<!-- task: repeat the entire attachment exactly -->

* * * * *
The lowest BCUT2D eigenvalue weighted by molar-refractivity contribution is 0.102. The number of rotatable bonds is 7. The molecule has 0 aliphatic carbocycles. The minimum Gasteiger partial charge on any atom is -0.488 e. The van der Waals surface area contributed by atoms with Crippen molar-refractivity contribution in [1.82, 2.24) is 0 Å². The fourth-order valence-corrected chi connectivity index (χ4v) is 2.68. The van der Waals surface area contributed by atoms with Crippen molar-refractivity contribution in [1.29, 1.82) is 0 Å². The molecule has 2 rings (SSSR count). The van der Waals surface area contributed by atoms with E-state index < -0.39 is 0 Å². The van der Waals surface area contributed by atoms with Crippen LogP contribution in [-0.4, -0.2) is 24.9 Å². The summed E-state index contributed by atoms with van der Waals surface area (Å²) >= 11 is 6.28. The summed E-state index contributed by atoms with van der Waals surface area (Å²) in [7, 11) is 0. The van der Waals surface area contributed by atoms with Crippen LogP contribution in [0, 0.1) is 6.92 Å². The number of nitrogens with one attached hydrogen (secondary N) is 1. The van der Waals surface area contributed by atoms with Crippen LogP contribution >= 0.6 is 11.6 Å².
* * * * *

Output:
The lowest BCUT2D eigenvalue weighted by molar-refractivity contribution is 0.102. The number of rotatable bonds is 7. The molecule has 0 aliphatic carbocycles. The minimum Gasteiger partial charge on any atom is -0.488 e. The van der Waals surface area contributed by atoms with Crippen molar-refractivity contribution in [1.82, 2.24) is 0 Å². The fourth-order valence-corrected chi connectivity index (χ4v) is 2.68. The van der Waals surface area contributed by atoms with Crippen molar-refractivity contribution in [1.29, 1.82) is 0 Å². The molecule has 2 rings (SSSR count). The van der Waals surface area contributed by atoms with E-state index < -0.39 is 0 Å². The van der Waals surface area contributed by atoms with Crippen LogP contribution in [-0.4, -0.2) is 24.9 Å². The summed E-state index contributed by atoms with van der Waals surface area (Å²) >= 11 is 6.28. The summed E-state index contributed by atoms with van der Waals surface area (Å²) in [7, 11) is 0. The van der Waals surface area contributed by atoms with Crippen LogP contribution in [0, 0.1) is 6.92 Å². The number of nitrogens with one attached hydrogen (secondary N) is 1. The van der Waals surface area contributed by atoms with Crippen LogP contribution >= 0.6 is 11.6 Å².